On the Northwest corner of Corpus Christi college in Cambridge, England there is a strange looking contraption. A gold-plated and stainless steel disk, about 1.5 metres (4.9ft) in diameter, sits in front of the Taylor library and glares across at the Porter’s lodge of Kings College. It is, in fact, a clock; although it has neither hands or numbers. It displays the time by opening tiny slits in the clock face which are backlit with blue LEDs; these slits are arranged in three concentric circles denoting hours, minutes, and seconds.
Yet, this is not what is most striking about the clock. Rather the dominating feature is a macabre metal sculpture of an insect, something akin to a locust or perhaps a grasshopper, which sits on top of the clock. Although somewhat symbolic, this insect is not merely cosmetic, for it is the clock’s escapement (the mechanical device which transfers energy to the timekeeping element).
It was officially unveiled by Stephen Hawking in 2008 and was conceived and funded by the inventor John Taylor. Taylor called the insect the Chronophage, which apparently means ‘time eater’. The insect both consumes time and moves it forward. When the clock strikes the hour it rattles a chain inside a hidden, wooden coffin and it is only accurate once every five minutes. Below the clock there is an inscription from the Vulgate of 1 John 2.17: “the world passeth away, and the lust thereof”.
From September I have been living away from where my wife and children live, and as a consequence I cycle past this clock everyday on the way to work. Although somewhat embarrassing, I should admit that, since moving away, it has surprised me how much I have missed my wife and children. There is particular part of myself which seems to become unreal when they are not an embodied presence in my life. We try to talk over skype every night and I try to read to them (we just finished William Steig’s ‘Rotten Island, ht: SteveP) but there is a sense of loss which permeates my days. It is not overwhelming but there are moments when I have been surprised by my sadness.
As I read Elder Perry’s words, I felt that I was far from being a ‘goodly parent’ . When he speaks of the importance of lessons learned in the family, I believe him. When speaks of the security offered through a loving parent, I believe him. And yet, I feel so incapable of offering that security or those lessons when I am so absent from them. Luckily my separation will not be all that long but there are others who experience this kind of absence quite regularly. Those who work awkward shift patterns or who travel a great deal must struggle to find ways of being a permanent presence in the home. It must be a constant challenge for such families to meet around the dinner table, or to hold family council, or to read the scriptures at dedicated time. Their lives suffer from an irregularity that could cultivates a feeling of moving along separate paths which only sporadically intersect. They might feel constrained by circumstances beyond their control and I wonder how hard it must be to yearn for something else. If I am honest, however, my circumstance is not like this but I have been guilty of trying to draw this comparison.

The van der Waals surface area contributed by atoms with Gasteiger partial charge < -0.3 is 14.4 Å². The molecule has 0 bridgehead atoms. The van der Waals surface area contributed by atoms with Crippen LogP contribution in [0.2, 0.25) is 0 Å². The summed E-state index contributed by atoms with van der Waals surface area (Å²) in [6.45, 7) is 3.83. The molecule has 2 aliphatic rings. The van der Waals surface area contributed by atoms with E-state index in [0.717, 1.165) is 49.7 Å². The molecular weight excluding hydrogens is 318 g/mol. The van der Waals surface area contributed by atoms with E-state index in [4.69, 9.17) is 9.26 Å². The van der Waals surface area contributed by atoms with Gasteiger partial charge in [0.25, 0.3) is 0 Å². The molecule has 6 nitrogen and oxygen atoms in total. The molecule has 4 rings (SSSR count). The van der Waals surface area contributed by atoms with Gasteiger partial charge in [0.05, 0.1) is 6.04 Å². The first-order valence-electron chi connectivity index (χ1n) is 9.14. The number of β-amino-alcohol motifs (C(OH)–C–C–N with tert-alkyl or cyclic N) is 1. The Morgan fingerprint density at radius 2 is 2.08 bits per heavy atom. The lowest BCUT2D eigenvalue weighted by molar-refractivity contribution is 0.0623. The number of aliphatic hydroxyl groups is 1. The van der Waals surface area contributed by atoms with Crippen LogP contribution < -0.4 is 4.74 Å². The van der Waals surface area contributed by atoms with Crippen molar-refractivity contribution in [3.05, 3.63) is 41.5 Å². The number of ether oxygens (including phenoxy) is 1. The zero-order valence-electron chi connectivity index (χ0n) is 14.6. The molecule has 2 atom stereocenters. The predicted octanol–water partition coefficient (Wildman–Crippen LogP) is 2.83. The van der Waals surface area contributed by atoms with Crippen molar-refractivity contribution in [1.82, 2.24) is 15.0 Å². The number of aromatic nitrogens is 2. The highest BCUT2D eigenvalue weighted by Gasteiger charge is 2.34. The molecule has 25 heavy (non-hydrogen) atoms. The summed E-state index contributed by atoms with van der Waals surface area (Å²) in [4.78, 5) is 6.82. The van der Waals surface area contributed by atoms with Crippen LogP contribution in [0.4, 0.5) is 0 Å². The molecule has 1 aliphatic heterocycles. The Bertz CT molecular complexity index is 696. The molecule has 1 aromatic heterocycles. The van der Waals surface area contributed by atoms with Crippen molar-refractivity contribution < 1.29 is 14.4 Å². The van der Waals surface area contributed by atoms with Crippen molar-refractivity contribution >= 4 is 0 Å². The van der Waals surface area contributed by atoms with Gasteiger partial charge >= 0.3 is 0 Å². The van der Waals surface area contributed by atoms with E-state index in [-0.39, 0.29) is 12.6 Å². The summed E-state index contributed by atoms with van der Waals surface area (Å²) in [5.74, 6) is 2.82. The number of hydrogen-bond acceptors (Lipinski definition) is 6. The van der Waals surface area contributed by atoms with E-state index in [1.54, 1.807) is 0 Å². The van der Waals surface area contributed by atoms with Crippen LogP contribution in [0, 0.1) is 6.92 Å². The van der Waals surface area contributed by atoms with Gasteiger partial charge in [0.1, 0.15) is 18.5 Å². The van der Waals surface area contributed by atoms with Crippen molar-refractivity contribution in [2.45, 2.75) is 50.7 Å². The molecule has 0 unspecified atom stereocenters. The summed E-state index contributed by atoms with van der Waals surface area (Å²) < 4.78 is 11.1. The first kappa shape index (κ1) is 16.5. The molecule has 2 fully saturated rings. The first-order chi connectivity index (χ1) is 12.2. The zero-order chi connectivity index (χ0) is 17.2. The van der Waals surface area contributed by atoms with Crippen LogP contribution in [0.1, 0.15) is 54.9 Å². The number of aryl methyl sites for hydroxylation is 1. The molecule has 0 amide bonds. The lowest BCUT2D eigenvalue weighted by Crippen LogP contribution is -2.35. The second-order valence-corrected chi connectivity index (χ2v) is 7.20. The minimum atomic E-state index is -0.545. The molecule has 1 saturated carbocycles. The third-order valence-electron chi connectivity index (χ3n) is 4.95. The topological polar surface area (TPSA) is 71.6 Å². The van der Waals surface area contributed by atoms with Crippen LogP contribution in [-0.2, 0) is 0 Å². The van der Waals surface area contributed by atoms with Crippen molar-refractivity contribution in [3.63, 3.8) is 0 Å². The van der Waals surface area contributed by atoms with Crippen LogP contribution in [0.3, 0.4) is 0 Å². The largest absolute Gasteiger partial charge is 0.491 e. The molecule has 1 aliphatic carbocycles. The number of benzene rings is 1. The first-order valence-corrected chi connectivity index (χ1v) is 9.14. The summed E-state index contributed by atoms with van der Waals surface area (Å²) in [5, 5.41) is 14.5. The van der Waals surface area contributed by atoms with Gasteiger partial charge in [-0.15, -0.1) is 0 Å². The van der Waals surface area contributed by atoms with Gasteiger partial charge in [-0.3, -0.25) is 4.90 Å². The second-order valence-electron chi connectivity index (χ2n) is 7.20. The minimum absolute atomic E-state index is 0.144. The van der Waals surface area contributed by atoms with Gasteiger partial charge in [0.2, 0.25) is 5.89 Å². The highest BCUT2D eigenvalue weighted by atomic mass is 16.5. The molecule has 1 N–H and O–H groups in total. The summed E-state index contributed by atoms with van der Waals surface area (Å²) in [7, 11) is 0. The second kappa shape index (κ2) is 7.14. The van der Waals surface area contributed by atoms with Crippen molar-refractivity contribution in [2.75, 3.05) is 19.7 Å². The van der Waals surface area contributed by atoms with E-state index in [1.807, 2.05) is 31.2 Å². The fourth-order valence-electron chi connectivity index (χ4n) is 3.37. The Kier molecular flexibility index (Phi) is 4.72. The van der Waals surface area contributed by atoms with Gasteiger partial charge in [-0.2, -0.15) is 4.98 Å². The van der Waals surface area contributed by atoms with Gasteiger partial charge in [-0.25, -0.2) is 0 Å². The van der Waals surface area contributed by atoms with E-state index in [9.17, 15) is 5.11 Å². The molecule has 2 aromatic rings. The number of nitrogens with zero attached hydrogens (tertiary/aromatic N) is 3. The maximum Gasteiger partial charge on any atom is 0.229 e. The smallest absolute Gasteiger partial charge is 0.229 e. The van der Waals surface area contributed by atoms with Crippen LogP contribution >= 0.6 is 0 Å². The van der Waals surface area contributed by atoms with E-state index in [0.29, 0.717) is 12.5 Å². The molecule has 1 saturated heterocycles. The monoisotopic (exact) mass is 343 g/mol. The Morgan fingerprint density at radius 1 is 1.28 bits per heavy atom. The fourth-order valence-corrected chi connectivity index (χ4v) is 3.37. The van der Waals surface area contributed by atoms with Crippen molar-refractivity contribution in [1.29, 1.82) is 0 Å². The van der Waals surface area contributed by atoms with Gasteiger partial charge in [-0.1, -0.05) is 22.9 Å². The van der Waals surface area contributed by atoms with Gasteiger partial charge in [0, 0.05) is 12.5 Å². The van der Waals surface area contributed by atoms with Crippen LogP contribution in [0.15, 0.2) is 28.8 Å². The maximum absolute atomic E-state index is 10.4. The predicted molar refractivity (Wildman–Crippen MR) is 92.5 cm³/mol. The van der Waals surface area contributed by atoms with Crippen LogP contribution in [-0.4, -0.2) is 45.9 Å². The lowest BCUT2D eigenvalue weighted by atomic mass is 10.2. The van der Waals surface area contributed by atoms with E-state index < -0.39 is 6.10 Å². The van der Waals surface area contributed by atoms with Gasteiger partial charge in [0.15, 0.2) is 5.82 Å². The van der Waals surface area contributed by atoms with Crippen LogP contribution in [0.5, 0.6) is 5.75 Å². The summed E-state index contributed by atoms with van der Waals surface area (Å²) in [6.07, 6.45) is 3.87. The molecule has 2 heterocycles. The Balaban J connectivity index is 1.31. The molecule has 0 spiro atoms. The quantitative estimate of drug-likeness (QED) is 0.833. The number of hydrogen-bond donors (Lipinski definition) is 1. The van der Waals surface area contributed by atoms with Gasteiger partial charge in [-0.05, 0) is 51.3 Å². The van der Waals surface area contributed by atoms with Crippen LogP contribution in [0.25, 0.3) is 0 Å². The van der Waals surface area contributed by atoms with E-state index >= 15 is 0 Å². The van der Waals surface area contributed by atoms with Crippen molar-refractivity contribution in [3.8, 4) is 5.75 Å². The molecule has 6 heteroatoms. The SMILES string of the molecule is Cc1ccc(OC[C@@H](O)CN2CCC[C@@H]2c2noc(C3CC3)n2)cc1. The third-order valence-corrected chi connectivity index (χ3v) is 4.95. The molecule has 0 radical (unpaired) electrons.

In fact, it this self-pity which illuminates my unhealthy relationship with the ‘time-eater’. I have felt, at times, haunted by the persistent irregularity of the Corpus clock as it eats away at the little time I have in this world. It has been something to fight against; an externalised enemy. Something outside of myself and somewhat beyond my control. On reflection, and with the aid of Elder Perry, I have seen something else in that clock. The escapement, the driving mechanism which both consumes time and moves it onward, is not some metallic representation of an objective, ‘real’ time which is my enemy but it is a symbol of the vanity of my own heart. Those lusts distract me and they consume my time. Not only this, but those lusts of my heart are never satisfied because they emerge from a form of desiring that is, ultimately, insatiable.
Elder Perry’s words have helped me sense the struggles that some families must face in providing security and protection in difficult economic circumstances. But he has also allowed me to see that, in my present circumstance, this ‘time-eater’ is nothing but my own vanity.